to America in late 1998 by the Haymarket Group, London.
John Beardsley, 1995 president of PRSA, and Ray Gaulke,
COO of PRSA in 1998, went to London twice to urge PRW
to enter the U.S. market.
treasurer of PRSA in 1998 and its president-elect, in 1998
blasted the endorsement of PRW by PRSA.
assistance to PR Week was neither board initiated
nor board approved," he said, adding: "PRSA should
not be in the position of favoring or appearing to favor
any PR industry publication."
2001 PRSA president and then board secretary, agreed that
the board should have had the chance to discuss the endorsement.
Patrick Jackson, former PRSA president, said PRW
should not be allowed to use the mailing list of PRSA as
BURGER KING TIPS CAP TO WSW
Burger King CEO John Dasburg took out a full-page ad in
the Nov. 20 USA Today to thank Weber Shandwick Worldwide
for its PR work on behalf of the fast food chain's "Courageous
Americans" campaign to honor Sept. 11 rescue workers.
He singled out Gail Heimann, president of WSW's global
consumer marketing practice, Julie Harkavy and Dolores Machuca-Ruiz
for praise. Dasburg also acknowledges the work of Richard
Avedon who photographed the rescue workers who are profiled
in BK's Courageous Americans ad campaign.
BK's 8,500 restaurants were designated as official Red
Cross donation centers. The chain also sold American flag
decals to raise money for the American Red Cross Liberty
Disaster Relief Fund.
CASSIDY RAISES FUNDS FOR ALI
Interpublic's Cassidy and Assocs. is lobbying for some
federal funds for the $70 million Muhammad Ali Center, aimed
at promoting "respect, hope, and understanding"
to be built in the former heavyweight champion's birth city
of Louisville, Ky. The proposed four-story "museum"
on the Ohio River waterfront is currently in the planning
and fund raising stages with a goal of breaking ground in
the first half of 2002.
While serving as a museum for Ali's career and life, its
broader mission is "to preserve and share the legacy
and ideals" of Ali, and to "promote respect, hope
and understanding" and "inspire adults and children
everywhere to be as great as they can be."
Cassidy's Mary Kate Johnson, Greg Gill, and Chris Lamond
handle the account.
New York Mayor Rudy Giuliani called on Ali, a devout Muslim,
in the aftermath of the World Trade Center attacks. The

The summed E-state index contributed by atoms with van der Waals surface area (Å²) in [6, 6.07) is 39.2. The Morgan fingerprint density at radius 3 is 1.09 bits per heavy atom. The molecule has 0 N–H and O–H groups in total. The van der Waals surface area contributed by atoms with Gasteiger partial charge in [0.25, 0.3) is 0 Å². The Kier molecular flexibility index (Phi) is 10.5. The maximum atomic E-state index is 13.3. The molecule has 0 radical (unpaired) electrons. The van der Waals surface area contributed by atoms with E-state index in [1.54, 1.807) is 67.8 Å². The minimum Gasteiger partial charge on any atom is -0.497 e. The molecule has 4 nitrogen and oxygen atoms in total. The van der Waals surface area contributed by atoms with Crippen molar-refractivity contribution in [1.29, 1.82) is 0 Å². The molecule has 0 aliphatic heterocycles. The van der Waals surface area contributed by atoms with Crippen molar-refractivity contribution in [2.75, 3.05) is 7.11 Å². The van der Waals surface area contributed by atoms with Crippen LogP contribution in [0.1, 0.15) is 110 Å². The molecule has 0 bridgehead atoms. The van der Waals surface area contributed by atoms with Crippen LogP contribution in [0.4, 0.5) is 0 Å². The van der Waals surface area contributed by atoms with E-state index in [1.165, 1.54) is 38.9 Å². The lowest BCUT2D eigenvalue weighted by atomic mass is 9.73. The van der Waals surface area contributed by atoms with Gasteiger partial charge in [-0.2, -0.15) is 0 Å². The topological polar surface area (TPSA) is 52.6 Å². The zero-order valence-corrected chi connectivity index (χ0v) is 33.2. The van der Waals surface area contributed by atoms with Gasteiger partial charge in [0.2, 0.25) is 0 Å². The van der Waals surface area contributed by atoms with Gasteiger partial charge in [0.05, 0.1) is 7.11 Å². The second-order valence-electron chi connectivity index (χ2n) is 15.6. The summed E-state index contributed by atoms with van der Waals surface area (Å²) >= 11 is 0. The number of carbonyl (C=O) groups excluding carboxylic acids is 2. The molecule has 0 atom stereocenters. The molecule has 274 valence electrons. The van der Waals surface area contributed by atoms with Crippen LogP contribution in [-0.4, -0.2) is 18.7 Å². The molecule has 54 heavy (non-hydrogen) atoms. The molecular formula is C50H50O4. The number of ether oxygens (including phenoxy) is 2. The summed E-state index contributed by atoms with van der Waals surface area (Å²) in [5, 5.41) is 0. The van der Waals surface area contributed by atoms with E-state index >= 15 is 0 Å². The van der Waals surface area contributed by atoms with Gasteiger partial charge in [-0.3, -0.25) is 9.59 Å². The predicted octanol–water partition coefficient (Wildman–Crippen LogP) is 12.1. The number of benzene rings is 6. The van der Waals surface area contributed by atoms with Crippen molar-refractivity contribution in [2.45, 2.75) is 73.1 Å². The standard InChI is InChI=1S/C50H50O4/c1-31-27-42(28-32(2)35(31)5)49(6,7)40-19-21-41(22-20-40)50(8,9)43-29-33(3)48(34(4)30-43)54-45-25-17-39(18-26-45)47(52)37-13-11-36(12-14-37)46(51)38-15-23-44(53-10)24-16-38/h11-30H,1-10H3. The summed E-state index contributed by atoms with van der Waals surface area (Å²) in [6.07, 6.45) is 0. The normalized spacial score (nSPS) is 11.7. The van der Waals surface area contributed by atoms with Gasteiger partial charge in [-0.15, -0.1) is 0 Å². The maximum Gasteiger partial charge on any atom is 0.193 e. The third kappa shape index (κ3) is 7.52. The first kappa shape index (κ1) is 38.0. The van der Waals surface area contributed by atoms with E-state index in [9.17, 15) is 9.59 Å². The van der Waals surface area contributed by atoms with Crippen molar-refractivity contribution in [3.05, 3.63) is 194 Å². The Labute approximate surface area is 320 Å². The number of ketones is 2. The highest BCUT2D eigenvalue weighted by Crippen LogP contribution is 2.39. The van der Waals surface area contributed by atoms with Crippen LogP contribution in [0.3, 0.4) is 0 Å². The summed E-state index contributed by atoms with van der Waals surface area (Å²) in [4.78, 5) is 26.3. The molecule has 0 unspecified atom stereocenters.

three-time champ accepted the Mayor's request and, donning
an "FDNY" cap, offered his words and prayers in
defense of his adopted religion: "Islam means peace,
and I couldn't just sit home and see Muslims be blamed for
these problems," he said in the wake of dozens of reports
of bias attacks in the New York area against Muslims.
"Rivers, ponds, lakes and streams - they all have
different names, but they all contain water," Ali told
the rescue workers. "Just as religions do - they all
Highlight Center's Need
The Sept. 11 attacks highlight the need for the Center,
its spokesperson told this NL. "People are looking
to Ali as an example of real Muslim, someone who actually
follows the faith, not someone who misuses the faith, as
the hijackers did," said Sue Carls, communications
director for the Center.
It is Ali's enduring legacy and image that can buoy the
project. "He is an amazing man, and his life has been
about the themes of the times," Carls said when asked
about Ali's continued popularity.
"From the time he emerged as a symbol of pride for
Black Americans, because he believed in himself and told
people how great he was, through the Vietnam War when he
established the rights of conscientious objectors, to now,
when he spends so much of his time helping others, Ali has
been a symbol of change."
Ali also serves as a spokesperson for the National Parkinson
Foundation and is a United Nations Messenger of Peace.
Edition, November 28, 2001, Page 3
POLL: MANY DISAPPROVE
OF WAR COVERAGE
Gallup poll shows the vast majority of Americans approve
of the way top Bush Administration officials and the major
governmental institutions are handling the war on terrorism,
but a majority of Americans disapprove of the news media's
performance by a 54% to 43% margin.
for the media appear fairly consistently across the many
demographic subgroups of the public, implying a widespread
consensus on the issue, said David Moore, a reporter for
the Gallup News Service.
review of other polling data suggests the low rating may
be related to the anthrax scare, when many people said the
news media overreacted, and to the general confrontational
role that the news media play in a democracy," said
Nov. 8-11 poll found 89% of all Americans approving of the
way President George W. Bush is handling the war, and 87%
approving of Secretary of State Colin Powell's performance.
Americans appear to be quite willing to support governmental
restriction of news coverage.
Results are based on telephone interviews with 1,005 adults
nationwide, aged 18+.
TV NETWORKS SHIFT TO HARD
A new study shows celebrity and lifestyle stories have
dropped from a fourth of all stories on network TV news
to only an occasional mention, but the amount of time the
networks' morning news shows devoted to selling or promoting
products has not changed significantly.
The study, which examined both the evening newscasts and
the morning news shows during the weeks of June 18-22 and
25-29 and the weeks of Oct. 15-19 and 22-26, found eight
in 10 stories concerned government, national or international
Researchers plan to follow up in the coming months to
see if any of the changes last.
The study for the Project for Excellence in Journalism
was funded by the Pew Charitable Trusts.
DONATIONS SOUGHT FOR JOURNALISTS
Chris Cramer, chairman of Newscoverage Unlimited, said
donations are needed for an initiative that will help journalists,
who have witnessed horror while reporting the news, overcome
post-traumatic stress disorders.